Typically used in conjunction with HCl, pepsin is considered very safe when administered to assist digestion.
Taking digestive enzymes with meals helps to break down food proteins and therefore support digestion and the gut. Make sure to get a high-quality blend.
Apple cider vinegar
Taking one tablespoon of apple cider vinegar in a bit of water right before a meal can help with digestion. Be sure to work your way up to 1 tablespoon a little bit at a time to avoid adverse reactions.
Fermented foods such as pickles, kimchi, miso, sauerkraut, and water kefir contains organic acids, enzymes and probiotics to assist with proper digestion. They are also anti-microbial and fight H. pylori, is an enemy of stomach acid production.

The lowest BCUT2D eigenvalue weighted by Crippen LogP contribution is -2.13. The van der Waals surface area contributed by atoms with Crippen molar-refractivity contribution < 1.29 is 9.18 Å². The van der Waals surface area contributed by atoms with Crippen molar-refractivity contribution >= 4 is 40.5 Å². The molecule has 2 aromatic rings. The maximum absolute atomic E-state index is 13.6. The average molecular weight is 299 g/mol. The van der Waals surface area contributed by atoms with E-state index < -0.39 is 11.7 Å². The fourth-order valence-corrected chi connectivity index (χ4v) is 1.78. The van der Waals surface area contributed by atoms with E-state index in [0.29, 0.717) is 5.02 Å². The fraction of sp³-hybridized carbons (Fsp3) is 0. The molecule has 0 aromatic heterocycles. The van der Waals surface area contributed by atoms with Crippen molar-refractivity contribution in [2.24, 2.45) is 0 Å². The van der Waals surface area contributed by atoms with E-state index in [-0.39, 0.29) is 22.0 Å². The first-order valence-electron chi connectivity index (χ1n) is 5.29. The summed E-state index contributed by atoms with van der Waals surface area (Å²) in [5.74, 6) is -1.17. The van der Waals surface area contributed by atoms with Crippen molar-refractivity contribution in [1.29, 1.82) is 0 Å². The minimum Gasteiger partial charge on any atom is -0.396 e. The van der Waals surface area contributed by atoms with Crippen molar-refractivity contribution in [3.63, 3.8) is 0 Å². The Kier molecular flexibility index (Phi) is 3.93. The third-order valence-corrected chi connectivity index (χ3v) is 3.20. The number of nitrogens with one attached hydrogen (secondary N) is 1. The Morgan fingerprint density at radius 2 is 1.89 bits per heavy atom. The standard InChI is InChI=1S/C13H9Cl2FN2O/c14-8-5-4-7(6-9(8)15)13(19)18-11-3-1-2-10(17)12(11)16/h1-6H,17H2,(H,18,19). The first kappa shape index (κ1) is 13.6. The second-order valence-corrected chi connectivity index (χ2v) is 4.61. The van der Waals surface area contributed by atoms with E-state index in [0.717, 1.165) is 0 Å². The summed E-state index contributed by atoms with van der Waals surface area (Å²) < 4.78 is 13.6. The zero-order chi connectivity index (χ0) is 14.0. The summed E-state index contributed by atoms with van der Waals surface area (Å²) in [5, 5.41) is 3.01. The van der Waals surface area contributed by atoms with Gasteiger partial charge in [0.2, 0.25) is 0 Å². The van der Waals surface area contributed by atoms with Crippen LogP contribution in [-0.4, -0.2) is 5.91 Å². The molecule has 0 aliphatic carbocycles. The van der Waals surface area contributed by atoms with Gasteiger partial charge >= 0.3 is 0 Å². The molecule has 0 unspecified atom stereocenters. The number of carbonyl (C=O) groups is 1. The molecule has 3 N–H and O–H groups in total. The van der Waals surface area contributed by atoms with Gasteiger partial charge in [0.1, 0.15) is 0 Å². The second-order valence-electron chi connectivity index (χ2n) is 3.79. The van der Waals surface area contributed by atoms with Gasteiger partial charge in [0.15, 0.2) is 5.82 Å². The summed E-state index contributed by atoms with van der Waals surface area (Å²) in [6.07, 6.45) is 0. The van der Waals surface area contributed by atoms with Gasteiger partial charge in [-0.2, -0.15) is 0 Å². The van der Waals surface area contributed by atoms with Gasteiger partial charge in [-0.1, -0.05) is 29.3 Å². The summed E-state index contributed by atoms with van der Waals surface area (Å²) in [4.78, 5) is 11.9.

Keep in mind that those struggling with mold illness, candida, or other fungal infections typically do not handle fermented foods well. Consuming them could significantly increase symptoms. If this is what you experience, we recommend getting in touch with us to help remove those underlying infections.
Taking the time to improve your stomach acid levels will make a huge difference in your symptoms and quality of life.
Please contact our office for more help with digestion or gut issues.